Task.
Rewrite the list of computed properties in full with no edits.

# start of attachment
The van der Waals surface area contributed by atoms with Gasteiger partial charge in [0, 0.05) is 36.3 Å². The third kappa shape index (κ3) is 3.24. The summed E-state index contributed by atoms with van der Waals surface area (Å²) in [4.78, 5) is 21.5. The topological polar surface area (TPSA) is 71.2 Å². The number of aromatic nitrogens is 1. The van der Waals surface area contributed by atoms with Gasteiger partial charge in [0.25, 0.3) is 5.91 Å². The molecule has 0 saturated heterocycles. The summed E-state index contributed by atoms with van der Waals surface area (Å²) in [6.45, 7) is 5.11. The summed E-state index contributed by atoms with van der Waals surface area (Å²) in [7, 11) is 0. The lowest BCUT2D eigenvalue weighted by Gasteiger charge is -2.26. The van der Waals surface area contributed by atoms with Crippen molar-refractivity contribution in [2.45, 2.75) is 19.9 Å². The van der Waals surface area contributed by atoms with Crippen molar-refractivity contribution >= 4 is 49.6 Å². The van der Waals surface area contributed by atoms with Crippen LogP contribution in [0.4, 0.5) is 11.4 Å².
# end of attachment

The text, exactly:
The van der Waals surface area contributed by atoms with Gasteiger partial charge in [0, 0.05) is 36.3 Å². The third kappa shape index (κ3) is 3.24. The summed E-state index contributed by atoms with van der Waals surface area (Å²) in [4.78, 5) is 21.5. The topological polar surface area (TPSA) is 71.2 Å². The number of aromatic nitrogens is 1. The van der Waals surface area contributed by atoms with Gasteiger partial charge in [0.25, 0.3) is 5.91 Å². The molecule has 0 saturated heterocycles. The summed E-state index contributed by atoms with van der Waals surface area (Å²) in [6.45, 7) is 5.11. The summed E-state index contributed by atoms with van der Waals surface area (Å²) in [7, 11) is 0. The lowest BCUT2D eigenvalue weighted by Gasteiger charge is -2.26. The van der Waals surface area contributed by atoms with Crippen molar-refractivity contribution in [2.45, 2.75) is 19.9 Å². The van der Waals surface area contributed by atoms with Crippen molar-refractivity contribution >= 4 is 49.6 Å². The van der Waals surface area contributed by atoms with Crippen LogP contribution in [0.4, 0.5) is 11.4 Å².